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Rudyard Kipling: Biography And Visits



Rudyard Kipling is a writer closely associated with the period of the British Empire. Certain elements of his writing strangely reflect the nature of a world wide empire centred on a small set of islands. For example a recurring theme in Kipling's work is the transformation of a small space into a big world. Similarly Kipling writes about identity, always a vital consideration for any imperial power, when the struggle between an empire and its colonies is essentially a battle of identities. In his most accomplished novel Kim, Kipling wrote about a young orphan who leaves a life on the streets of Lahore to become a British secret agent. Kim is a master of disguise and is given to musing on his identity: "He looked at his boots, ruefully. 'No, I am Kim. This is a great world, and I am only Kim. Who is Kim?' He considered his own identity, a thing he had never done before, till his head swam" (P158 - 159).


Rudyard Kipling was born on 30th December 1865 in Bombay. The house in which he was born still survives at the J.J. Institute of Applied Art. Rudyard had idyllic memories of his early life, but this happiness ended abruptly when he and his sister Trix were sent to England and left with paid guardians. At the time this was fairly typical practice amonst families living overseas, serving to ensure a British education. Nevertheless the household selected wasn't a good one. The guardians were unknown to the Kiplings, and had been found through a newspaper advert. In 1871 Rudyard and Trix suddenly found themselves in a house in Southsea in the care of Harry and Rosa Holloway. Harry was a pleasant man, who stood up for young, headstrong Rudyard against his bullying wife and son. But when Harry died in 1874 Rudyard was left unprotected. Occasionally Rudyard and Trix would visit their uncle and aunt, Edward and Georgie Burne-Jones in London. Their house in London was a haven of happiness, and the door knocker of their house eventually made its way to the front door of Bateman's, the house in Sussex where Rudyard lived in later life from 1902.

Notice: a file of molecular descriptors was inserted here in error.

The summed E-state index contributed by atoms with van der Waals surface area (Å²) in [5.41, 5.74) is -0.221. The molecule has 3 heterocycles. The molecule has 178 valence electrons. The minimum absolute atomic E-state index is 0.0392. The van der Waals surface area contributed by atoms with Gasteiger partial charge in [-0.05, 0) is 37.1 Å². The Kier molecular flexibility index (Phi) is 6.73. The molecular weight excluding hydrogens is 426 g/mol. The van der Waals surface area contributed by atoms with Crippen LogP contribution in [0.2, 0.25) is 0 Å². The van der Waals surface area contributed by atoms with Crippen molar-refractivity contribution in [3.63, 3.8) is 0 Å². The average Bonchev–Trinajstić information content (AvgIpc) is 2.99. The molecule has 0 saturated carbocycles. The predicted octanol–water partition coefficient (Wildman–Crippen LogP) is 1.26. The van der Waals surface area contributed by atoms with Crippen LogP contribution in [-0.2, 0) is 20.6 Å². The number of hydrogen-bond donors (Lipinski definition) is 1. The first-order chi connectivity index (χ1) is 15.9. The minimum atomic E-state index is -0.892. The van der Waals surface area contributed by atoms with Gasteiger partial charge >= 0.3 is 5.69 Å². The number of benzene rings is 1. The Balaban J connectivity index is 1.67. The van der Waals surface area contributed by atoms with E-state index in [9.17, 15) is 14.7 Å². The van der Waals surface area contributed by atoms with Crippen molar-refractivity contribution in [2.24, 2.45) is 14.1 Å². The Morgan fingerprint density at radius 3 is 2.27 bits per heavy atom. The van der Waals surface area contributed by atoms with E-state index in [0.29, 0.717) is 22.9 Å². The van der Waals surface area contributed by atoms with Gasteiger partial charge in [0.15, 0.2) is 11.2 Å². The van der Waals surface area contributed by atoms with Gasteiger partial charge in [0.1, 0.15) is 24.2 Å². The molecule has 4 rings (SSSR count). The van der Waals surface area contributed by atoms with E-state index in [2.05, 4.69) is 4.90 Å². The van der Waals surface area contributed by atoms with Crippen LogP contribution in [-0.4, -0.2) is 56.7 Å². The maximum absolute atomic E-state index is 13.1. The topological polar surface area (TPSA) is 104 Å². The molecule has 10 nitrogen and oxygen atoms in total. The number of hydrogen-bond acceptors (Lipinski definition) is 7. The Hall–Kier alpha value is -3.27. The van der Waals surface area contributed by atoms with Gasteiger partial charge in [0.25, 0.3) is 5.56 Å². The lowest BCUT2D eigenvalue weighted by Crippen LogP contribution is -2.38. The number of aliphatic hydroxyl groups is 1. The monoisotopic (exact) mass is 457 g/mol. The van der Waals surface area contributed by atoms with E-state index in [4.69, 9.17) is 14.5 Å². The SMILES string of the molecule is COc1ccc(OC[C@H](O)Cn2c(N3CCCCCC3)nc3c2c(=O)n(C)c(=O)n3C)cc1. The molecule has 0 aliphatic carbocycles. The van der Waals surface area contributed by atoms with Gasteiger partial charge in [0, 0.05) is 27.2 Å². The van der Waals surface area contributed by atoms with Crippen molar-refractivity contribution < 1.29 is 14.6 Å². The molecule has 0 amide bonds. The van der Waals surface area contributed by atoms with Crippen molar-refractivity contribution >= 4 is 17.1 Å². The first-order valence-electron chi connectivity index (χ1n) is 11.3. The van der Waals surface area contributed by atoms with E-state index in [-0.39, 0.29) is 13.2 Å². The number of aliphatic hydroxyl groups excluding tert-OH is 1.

Meanwhile back in India Rudyard's parents, Lockwood and Alice, had been getting on. By 1875 Lockwood had become principal of the Mayo School of Industrial Art in Lahore. Soon after this Edward Burne-Jones alerted the Kiplings to their children's unhappiness in Southsea, and Alice returned to Britain to take them away from the Holloways. Rudyard was then sent to United Services College, a boarding school designed to create future army officers. Here Rudyard had a happy time, engaging in various minor rebellions against the school's benign authority, and decorating his room with china and fans. This period inspired his novel Stalky and Co. In 1882 Rudyard left school and sailed for India to take up a job with The Gazette in Lahore. An ensuing seven year stay in India had a great impact on Kipling. His experiences in Lahore, in the British mountain top retreat of Simla, and in Allahabad, fed into his fiction, inspiring the writing of Kim. Back in England from 1889, Rudyard was busy writing, and was at least partially accepted by the literary establishment. Kipling then married an American woman, Caroline Balestier, and moved with her to the United States for four years. He built a house called Naulakha - an Indian colloquial term for a fortune - high in the Vermont Hills. The house can still be found on Kipling Road. Kipling wrote The Jungle Book during his time here. Returning to England in 1895 following a quarrel with Caroline's brother, the family lived at Rottingdean, which was used as a base for much travelling, particularly to Africa. African journeys provided material for the Just So stories. This happy period came to end on a trip to America in 1899. Both Rudyard and his daughter Josephine developed pneumonia, Josephine dying from the infection.